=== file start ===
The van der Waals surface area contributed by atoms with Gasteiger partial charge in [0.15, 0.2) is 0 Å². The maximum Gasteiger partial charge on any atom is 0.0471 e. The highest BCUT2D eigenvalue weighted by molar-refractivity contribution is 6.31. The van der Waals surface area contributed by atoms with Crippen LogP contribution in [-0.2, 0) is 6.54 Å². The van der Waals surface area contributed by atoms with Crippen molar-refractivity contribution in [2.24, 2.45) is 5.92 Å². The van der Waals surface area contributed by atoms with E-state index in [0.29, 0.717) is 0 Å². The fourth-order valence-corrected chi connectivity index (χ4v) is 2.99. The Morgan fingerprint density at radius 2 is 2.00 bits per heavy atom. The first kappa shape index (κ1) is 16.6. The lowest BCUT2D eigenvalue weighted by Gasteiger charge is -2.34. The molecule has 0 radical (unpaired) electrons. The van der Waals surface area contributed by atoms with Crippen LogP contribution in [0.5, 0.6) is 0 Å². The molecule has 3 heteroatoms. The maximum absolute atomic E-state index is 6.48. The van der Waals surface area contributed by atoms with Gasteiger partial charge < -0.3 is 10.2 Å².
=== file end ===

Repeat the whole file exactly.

The van der Waals surface area contributed by atoms with Gasteiger partial charge in [0.15, 0.2) is 0 Å². The maximum Gasteiger partial charge on any atom is 0.0471 e. The highest BCUT2D eigenvalue weighted by molar-refractivity contribution is 6.31. The van der Waals surface area contributed by atoms with Crippen LogP contribution in [-0.2, 0) is 6.54 Å². The van der Waals surface area contributed by atoms with Crippen molar-refractivity contribution in [2.24, 2.45) is 5.92 Å². The van der Waals surface area contributed by atoms with E-state index in [0.29, 0.717) is 0 Å². The fourth-order valence-corrected chi connectivity index (χ4v) is 2.99. The Morgan fingerprint density at radius 2 is 2.00 bits per heavy atom. The first kappa shape index (κ1) is 16.6. The lowest BCUT2D eigenvalue weighted by Gasteiger charge is -2.34. The molecule has 0 radical (unpaired) electrons. The van der Waals surface area contributed by atoms with Crippen LogP contribution in [0.5, 0.6) is 0 Å². The molecule has 3 heteroatoms. The maximum absolute atomic E-state index is 6.48. The van der Waals surface area contributed by atoms with Gasteiger partial charge < -0.3 is 10.2 Å².